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DeGrove, father of Florida growth management, dead at 87

Monday, April 16th, 2012 by John Kennedy

John DeGrove, considered the father of growth management laws in Florida, has died at age 87.

DeGrove for many years directed the Joint Center for Environmental and Urban Problems at Florida Atlantic University and Florida International University. He also an eminent scholar chair named for him in growth management and development at FAU, where he also taught political science.

As Florida’s secretary of the Department of Community Affairs from 1983 to 1985, DeGrove spearheaded the development and legislative approval of the landmark 1985 Growth Management Act and the State Comprehensive Plan. A fifth-generation Floridian, DeGrove also was one of the founding members of the state’s 1,000 Friends of Florida advocacy organization.

In 2001, on the 15th anniversary of 1,000 Friends’ founding,  then-Gov. Jeb Bush and the Florida Cabinet issued a resolution honoring DeGrove for his “decades of outstanding work on behalf of the people and natural resources of Florida.”

Then-U.S. Sen. Bob Graham at the time said of DeGrove, “I cannot imagine what problems would be facing our state today without your many years of wise counsel to several generations of planners and public policy leaders. There are few people in this state who have impacted each and every Floridian on a daily basis with such positive force as you.” 

The growth management laws enacted during DeGrove’s time in Florida government shaped the state until last year.

 Gov. Rick Scott, who campaigned against many of the state’s planning restrictions, signed into law legislation which eliminated state oversight of local planning, except when proposals with statewide impact are involved.

Standards for citizens challenging development projects also were toughened, giving builders more leeway to go ahead with projects they can prove will have some positive economic impact.

The legislation capped preceding three years of lawmakers chipping away at growth management provisions. Critics said the laws were overly burdensome and blunt the state’s ability to bounce back from an economic slump caused — paradoxically — by what many agree was overbuilding.

The legislation last year also eliminated the Department of Community Affairs, the main regulatory agency over development.

Scott signs 48 bills, covering water, Medicaid and growth management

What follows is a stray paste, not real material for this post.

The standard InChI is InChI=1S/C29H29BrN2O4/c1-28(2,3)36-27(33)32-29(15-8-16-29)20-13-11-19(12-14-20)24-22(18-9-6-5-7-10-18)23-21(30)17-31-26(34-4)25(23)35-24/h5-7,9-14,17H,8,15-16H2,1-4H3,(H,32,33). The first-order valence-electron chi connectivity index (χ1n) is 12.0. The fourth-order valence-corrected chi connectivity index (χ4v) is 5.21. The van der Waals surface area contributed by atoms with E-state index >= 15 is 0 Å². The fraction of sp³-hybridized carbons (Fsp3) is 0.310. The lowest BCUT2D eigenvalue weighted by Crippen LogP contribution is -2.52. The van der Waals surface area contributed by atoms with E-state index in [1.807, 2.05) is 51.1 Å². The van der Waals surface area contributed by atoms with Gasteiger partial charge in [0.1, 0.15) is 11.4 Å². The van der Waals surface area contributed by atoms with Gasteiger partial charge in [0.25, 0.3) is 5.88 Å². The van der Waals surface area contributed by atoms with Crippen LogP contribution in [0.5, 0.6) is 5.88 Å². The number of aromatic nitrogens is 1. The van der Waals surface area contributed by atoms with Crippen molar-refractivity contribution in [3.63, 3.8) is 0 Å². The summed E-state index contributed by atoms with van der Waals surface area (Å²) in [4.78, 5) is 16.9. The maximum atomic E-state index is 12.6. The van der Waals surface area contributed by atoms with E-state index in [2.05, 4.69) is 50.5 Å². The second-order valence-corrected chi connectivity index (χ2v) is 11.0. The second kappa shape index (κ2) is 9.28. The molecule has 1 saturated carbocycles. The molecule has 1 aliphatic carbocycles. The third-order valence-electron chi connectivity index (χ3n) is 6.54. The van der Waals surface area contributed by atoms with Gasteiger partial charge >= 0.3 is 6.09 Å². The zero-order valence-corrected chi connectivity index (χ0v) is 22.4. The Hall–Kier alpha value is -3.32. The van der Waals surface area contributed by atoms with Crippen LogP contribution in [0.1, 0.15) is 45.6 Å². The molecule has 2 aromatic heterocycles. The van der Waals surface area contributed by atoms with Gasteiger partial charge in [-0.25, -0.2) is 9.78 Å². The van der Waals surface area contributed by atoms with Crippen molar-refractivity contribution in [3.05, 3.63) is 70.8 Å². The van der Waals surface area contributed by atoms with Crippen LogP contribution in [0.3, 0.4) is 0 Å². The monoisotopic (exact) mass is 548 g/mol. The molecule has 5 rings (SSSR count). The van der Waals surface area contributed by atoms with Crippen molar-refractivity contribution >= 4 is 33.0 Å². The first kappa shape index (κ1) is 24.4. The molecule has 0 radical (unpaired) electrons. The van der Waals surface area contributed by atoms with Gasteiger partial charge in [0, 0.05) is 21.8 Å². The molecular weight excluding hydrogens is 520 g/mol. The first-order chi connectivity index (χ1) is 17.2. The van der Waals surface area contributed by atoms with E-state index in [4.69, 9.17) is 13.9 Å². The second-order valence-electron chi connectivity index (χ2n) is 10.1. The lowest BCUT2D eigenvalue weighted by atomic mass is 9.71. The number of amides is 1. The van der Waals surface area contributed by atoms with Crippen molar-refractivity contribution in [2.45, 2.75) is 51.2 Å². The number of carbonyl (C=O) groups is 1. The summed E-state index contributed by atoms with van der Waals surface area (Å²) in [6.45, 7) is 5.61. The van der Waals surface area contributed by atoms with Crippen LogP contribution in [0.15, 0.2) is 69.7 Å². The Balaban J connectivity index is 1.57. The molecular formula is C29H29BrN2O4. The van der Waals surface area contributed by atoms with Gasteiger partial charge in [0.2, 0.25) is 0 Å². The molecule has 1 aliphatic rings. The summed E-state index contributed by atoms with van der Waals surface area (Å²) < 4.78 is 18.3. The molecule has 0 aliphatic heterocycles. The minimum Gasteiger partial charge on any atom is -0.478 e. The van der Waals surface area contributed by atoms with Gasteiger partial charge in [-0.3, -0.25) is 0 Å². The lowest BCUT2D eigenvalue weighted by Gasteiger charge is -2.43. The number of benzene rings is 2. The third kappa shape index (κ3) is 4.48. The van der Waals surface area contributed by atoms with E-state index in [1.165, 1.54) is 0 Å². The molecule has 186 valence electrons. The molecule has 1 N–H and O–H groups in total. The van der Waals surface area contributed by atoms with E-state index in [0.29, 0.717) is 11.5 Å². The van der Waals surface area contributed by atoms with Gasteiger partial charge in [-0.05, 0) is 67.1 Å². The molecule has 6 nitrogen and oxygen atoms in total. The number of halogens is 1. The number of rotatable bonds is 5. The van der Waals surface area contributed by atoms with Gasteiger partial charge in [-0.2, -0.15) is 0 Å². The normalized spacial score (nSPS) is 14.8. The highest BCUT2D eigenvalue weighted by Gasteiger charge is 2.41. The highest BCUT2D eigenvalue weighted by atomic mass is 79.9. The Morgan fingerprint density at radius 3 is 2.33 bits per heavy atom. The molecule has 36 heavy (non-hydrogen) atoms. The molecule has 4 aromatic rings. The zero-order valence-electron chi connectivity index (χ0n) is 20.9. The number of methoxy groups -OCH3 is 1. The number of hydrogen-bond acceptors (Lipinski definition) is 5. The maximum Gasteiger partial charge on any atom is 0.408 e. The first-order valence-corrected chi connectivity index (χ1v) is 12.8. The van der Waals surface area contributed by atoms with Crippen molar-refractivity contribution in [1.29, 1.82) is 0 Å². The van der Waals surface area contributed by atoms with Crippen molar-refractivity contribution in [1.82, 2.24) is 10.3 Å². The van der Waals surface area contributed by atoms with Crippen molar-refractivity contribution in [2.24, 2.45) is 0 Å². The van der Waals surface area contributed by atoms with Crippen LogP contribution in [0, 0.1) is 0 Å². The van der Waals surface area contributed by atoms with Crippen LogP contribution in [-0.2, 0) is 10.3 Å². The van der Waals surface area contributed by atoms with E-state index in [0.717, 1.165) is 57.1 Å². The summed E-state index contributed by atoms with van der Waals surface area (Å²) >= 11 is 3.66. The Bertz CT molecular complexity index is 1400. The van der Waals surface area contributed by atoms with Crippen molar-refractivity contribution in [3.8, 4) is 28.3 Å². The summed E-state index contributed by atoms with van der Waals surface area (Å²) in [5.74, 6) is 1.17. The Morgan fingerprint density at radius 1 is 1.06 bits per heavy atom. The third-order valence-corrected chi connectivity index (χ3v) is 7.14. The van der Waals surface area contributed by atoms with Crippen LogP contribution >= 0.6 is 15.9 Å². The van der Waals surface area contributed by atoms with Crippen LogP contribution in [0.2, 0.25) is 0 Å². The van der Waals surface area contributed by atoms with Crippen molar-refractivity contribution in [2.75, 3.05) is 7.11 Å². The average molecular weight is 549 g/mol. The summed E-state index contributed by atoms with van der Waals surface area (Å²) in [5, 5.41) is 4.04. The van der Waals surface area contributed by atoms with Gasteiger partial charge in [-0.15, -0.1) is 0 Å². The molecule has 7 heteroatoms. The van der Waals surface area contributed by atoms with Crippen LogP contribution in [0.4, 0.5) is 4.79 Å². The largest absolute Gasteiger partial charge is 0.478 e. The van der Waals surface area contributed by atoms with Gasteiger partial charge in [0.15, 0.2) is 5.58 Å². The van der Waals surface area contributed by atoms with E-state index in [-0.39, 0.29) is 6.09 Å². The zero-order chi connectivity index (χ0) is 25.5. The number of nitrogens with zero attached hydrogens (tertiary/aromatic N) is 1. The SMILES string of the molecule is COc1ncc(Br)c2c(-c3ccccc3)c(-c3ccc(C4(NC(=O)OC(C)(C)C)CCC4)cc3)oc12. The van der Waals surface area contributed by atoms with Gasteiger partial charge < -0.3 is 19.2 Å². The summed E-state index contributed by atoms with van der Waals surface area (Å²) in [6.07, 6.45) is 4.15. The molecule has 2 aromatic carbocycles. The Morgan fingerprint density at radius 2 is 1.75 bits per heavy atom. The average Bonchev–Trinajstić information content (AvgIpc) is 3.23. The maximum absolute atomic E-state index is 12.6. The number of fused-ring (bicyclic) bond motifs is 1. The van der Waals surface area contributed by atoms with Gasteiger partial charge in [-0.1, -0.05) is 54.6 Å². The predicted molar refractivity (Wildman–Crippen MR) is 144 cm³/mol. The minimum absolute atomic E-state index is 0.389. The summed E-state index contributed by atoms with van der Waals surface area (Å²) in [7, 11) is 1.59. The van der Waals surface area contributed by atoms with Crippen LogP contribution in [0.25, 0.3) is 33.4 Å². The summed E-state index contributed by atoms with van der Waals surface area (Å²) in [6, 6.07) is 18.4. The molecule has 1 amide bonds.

Thursday, June 2nd, 2011 by John Kennedy

Gov. Rick Scott signed into law 48 bills Thursday, including measures that would add new muscle to Palm Beach County’s obscure Lake Worth Drainage District, overhaul Florida’s $22 billion Medicaid program, and sharply reduce state growth management laws.

The Lake Worth law (HB 741) was sponsored by first-year Rep. Lori Berman, D-Delray Beach, and gives the drainage district authority to issue taxpayer-backed bonds to pay for canal improvements and construction of a 25-billion-gallon reservoir in western Palm Beach County to hold stormwater.

The water would then be treated and moved through existing canals to South Florida’s thirsty shoreline communities from Wellington to Fort Lauderdale.

Supporters have touted the project as a common sense solution to the region’s environmental and growth management problems. But Scott’s office earlier raised questions about taxpayer liability stemming from the plan, called the C-51 Reservoir Project.

The Lake Worth Drainage District was created 96 years ago to provide water control and supply from Okeechobee Boulevard south to Broward. The district has historically been limited to weed control, maintaining canal banks, monitoring water levels and issuing permits.

But as owner and operator of a reservoir that helps quench South Florida cities and shapes development, while negotiating contracts with other utilities, the district would emerge as a major player in the region’s water management. (more…)

House agrees to lift most growth management laws

Thursday, April 21st, 2011 by John Kennedy

Florida’s once-vaunted growth management laws would be sharply scaled-back under legislation approved 86-31 Thursday by the Republican-ruled House, in a mostly party-line vote.

Supporters of the bill (CS/HB 7129) said existing laws have grown outdated and prove an obstacle to a state that still looks to development to help drive economic recovery. Also, they said the state should play a reduced role in local development decisions.